Autoregulation is something all top athletes do in some form or another. Perhaps they have a coach who will regulate the training load and intensity based on their past experience and their observation of the athlete they are training. Or if not coached the athlete will have a well of experience to draw upon when designing a program such that they know what they should be able to accomplish at certain points throughout the cycle. In addition to planning, the athlete can adjust the load and volume on any given day depending upon their performance on that day. This is why you’ll rarely find a high-level individual plugging maxes into a spreadsheet and just “doing the program”.
I’ve talked a lot about RPE around here. It should be fairly obvious that I think it’s a really useful tool. Using RPE we take into account the day-to-day strength fluctuations and know when to drop weight or go heavier. While it is mostly subjective it’s based on in-training performance rather than how you’re “feeling” emotionally on a given day. You can even use more objective means to enhance the accuracy of your RPEs, such as video or tendo units.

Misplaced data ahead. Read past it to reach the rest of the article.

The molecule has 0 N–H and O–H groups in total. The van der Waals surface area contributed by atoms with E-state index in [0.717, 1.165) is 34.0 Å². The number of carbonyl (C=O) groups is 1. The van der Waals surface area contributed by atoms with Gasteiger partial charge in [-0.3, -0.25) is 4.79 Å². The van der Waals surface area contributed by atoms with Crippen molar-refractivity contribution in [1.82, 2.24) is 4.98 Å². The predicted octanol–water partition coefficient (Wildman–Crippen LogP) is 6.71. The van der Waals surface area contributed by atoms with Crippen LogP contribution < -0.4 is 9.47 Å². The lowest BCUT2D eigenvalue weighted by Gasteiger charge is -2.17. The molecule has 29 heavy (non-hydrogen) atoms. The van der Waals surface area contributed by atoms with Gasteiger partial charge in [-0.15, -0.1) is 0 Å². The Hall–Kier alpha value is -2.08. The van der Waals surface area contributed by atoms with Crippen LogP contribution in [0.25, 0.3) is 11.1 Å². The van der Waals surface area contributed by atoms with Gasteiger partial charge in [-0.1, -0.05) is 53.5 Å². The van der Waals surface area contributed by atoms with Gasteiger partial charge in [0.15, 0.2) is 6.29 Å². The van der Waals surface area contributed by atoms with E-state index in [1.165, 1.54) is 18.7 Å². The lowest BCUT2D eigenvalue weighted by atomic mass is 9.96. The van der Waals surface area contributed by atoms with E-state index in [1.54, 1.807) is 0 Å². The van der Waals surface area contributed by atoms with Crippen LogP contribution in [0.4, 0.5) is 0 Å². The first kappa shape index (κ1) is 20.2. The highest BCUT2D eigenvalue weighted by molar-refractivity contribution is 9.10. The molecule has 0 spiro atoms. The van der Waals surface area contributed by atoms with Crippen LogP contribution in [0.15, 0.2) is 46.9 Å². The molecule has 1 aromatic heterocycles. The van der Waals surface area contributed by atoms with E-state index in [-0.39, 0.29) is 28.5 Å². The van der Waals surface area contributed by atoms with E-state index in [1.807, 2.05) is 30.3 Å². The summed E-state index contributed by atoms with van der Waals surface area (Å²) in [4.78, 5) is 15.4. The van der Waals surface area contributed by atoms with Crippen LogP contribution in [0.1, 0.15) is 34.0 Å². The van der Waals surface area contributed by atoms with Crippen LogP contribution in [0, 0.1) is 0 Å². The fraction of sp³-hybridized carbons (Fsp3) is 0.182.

Another advantage of RPE is that it can be added on top of an existing program. With a little fannegling you can be doing 5/3/1 with RPEs rather than percentages and take what’s there rather than sticking to straight percentages. There are a few examples of traditional percentage-based programs that have been translated to use RPE. Mike Tuchscherer’s got a few. Bryce Lewis has a 5/3/1 example. And of course I wrote an Autoregulated Texas Method.
Drawbacks of RPE
RPE is not without potential drawbacks. The first and most apparent is that it takes time to be accustomed to rating your sets immediately after you complete them. This could be strange especially if you’re used to just performing the set without thinking about it. Rank novices also will have a hard time with RPE. They’re so completely new to the movements that they really won’t have any breadth of experience to draw upon.